Apart from this, the campaign also encourages every Filipino to take the 1-2-3 challenge which is to have one hour or more of physical activity every day, reduce screen time to two hours or less each day, and eat the three food groups every day for variety.


5 NegOr towns register low malnutrition rate in 2018

By Roi Lomotan


Negros Oriental Provincial Nutrition Action Officer Dr. Liland Estacion (with microphone) gives a report on the province’s nutrition status during a Kapihan sa PIA forum held on July 3, 2019 at Bethel Guest House, Dumaguete City. (PIA7-NegOr)


Five municipalities in Negros Oriental recorded the lowest malnutrition rate in 2018.

Provincial Nutrition Action Officer, Dr. Liland Estacion disclosed this during the Kapihan sa PIA forum held recently.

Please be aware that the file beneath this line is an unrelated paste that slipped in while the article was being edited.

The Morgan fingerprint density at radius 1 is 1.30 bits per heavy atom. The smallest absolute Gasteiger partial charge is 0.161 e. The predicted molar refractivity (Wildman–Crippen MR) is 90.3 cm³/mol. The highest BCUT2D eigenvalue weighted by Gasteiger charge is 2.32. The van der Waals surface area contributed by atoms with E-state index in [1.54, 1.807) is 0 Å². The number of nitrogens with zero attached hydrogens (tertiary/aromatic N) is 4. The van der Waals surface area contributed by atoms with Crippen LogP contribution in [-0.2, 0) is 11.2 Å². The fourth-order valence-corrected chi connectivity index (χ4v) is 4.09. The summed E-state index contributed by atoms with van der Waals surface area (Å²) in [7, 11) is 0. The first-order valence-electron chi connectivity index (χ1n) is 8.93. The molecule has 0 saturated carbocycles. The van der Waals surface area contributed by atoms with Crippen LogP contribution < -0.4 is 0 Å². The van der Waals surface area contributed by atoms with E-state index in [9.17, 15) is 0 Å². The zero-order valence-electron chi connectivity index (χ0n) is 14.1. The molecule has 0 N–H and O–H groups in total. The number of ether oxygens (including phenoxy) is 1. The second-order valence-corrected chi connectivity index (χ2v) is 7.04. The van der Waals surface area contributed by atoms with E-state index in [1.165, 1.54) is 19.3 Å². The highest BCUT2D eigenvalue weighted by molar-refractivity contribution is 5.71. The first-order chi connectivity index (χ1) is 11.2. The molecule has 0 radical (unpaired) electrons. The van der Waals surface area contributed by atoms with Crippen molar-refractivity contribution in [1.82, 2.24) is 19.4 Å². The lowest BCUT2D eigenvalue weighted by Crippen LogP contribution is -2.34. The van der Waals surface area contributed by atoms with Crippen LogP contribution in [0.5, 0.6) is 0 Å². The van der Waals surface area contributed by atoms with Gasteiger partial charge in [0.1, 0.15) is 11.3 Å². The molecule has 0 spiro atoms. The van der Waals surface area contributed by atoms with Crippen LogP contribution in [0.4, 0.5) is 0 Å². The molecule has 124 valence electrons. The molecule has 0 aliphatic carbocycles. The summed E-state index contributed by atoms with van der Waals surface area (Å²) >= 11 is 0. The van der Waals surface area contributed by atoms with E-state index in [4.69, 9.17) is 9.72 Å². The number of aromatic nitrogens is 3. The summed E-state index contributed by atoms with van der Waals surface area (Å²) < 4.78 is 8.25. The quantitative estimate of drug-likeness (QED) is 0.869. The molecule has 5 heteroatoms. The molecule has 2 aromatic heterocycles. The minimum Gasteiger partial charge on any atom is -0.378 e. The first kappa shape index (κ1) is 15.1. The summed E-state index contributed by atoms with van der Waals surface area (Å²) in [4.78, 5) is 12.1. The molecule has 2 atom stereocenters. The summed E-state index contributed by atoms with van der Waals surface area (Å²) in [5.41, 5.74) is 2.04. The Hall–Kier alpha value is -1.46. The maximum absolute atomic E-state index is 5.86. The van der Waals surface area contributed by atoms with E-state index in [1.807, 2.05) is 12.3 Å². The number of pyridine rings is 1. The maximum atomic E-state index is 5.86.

Estacion said the municipality of Pamplona registered the lowest malnutrition rate in the province with .5 percent, followed by Dauin with 1.8 percent, Sibulan with 2.4 percent, La Libertad with 3.6 percent, and Siaton with 4.2 percent.

The Provincial Nutrition Action Officer lauded these municipalities especially Pamplona town for their efforts in minimizing the malnutrition rate in their areas.

Estacion said Pamplona has different local support groups and cooperatives that help provide nutrition interventions for children.

On the other hand, the top 10 municipalities with high malnutrition rates are Tayasan, Vallehermoso, Manjuyod, San Jose, Mabinay, Sta. Catalina, Basay, Bindoy, Ayungon, and Jimalalud.

For the component cities category, Canlaon City has the lowest malnutrition rate among the cities of the province with 2.1 percent, followed by Dumaguete City with 2.2 percent, and Tanjay City with 2.9 percent.

Meanwhile, Guihulngan City has the highest malnutrition rate with 9.5 percent, Bais City with 6.6 percent, and Bayawan City with 4.9 percent.

For 2018, the malnutrition rate in the province is 5.6 percent.